Scancarelli is a traditionalist. He keeps using pen, brush and ink, rather than a computer. He continues to draw the strip for Tribune Media Services to great acclaim, and reintroduced the gimmick of letting the characters age, like the original creator Frank King had been doing in the 1920s. Moores had dropped this device in the 1970s and 1980s, but Scancarelli reinstated it in full glory. Scancarelli's run also marked the return of the Sunday pages in which the collective panels for form one big picture, like the ones Frank King regularly made. He also often ventures into nostalgic flights of fancy, like when Walt visits a retirement home for classic comic strip characters. This happened in 1995 with the 100th anniversary of American newspaper comics, and also in the November-December strips of 2018, when 'Gasoline Alley' celebrated its own 100th anniversary.

Mutt and Jeff
In 1980 George Breisacher took over the long-running gag-a-day comic 'Mutt and Jeff' from Al Smith. Breisacher, however, had trouble adapting the style to his own and therefore asked Scancarelli to help him out with the artwork. They continued the series until its eventual cancellation in 1982.


'Gasoline Alley' (6 September 2014)

Hobbies and other activities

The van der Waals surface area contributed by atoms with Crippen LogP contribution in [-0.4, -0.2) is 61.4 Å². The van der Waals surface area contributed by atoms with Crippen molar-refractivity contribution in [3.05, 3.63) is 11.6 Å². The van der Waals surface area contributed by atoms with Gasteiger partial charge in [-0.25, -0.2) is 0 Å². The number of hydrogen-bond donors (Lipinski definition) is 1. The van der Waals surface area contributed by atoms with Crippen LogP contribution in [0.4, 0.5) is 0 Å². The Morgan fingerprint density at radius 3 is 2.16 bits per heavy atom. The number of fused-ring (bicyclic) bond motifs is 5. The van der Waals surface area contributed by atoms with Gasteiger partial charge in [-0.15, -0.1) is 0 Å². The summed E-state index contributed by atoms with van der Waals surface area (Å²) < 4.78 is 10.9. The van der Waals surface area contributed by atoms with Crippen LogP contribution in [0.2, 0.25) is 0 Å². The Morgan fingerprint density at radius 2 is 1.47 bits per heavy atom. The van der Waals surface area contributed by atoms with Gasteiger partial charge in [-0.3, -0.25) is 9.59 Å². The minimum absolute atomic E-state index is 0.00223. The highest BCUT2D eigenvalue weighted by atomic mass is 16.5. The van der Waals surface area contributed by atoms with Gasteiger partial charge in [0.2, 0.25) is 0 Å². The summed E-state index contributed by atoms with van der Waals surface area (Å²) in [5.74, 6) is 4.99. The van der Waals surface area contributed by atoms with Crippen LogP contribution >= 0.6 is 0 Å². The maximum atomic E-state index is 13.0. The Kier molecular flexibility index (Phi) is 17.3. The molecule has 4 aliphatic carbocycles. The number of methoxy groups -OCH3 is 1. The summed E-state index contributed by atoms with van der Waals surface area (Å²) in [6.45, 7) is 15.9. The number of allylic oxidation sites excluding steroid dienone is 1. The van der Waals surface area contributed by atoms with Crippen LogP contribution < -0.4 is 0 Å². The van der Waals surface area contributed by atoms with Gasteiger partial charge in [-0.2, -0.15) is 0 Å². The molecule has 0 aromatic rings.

Jim Scancarelli is also active as a bluegrass fiddler and banjo player. He played in two bands: the Kilocycle Cowboys and The Mole Hill Highlanders. Some recordings are archived in the American Folklife Collection at the Library of Congress. During the late 1960s and 1970s he recorded the Union Grove band contests for the Van Hoy family, since his own band performed at the same event. The veteran artist is also a fond builder of train models, complete with railroads. He inherited the passion from his father and has made a mini-version of the North Carolina Railroad of the 1930s-1940s. He worked more than four years on creating the imaginary town “Cliffside”, fabricating the buildings, train components and terrain objects from parts of hobby kits. Human figures were created from an amalgam of body parts from tiny dolls and toy soldiers.

In 1988 Scancarelli won the Story Comic Strip Award, handed out by the National Cartoonists Society. In 2017 he was also inducted in the Hall of Fame of his former high school Wakefield High School. Jim Scancarelli was also responsible for introducing Marcus Hamilton to his personal friend Hank Ketcham, which led to Hamilton becoming Ketcham's assistant and eventual successor.


'Gasoline Alley' (1 December 2018), featuring a cameo from Bud Fisher's 'Mutt & Jeff'. 

www.gocomics.com/gasolinealley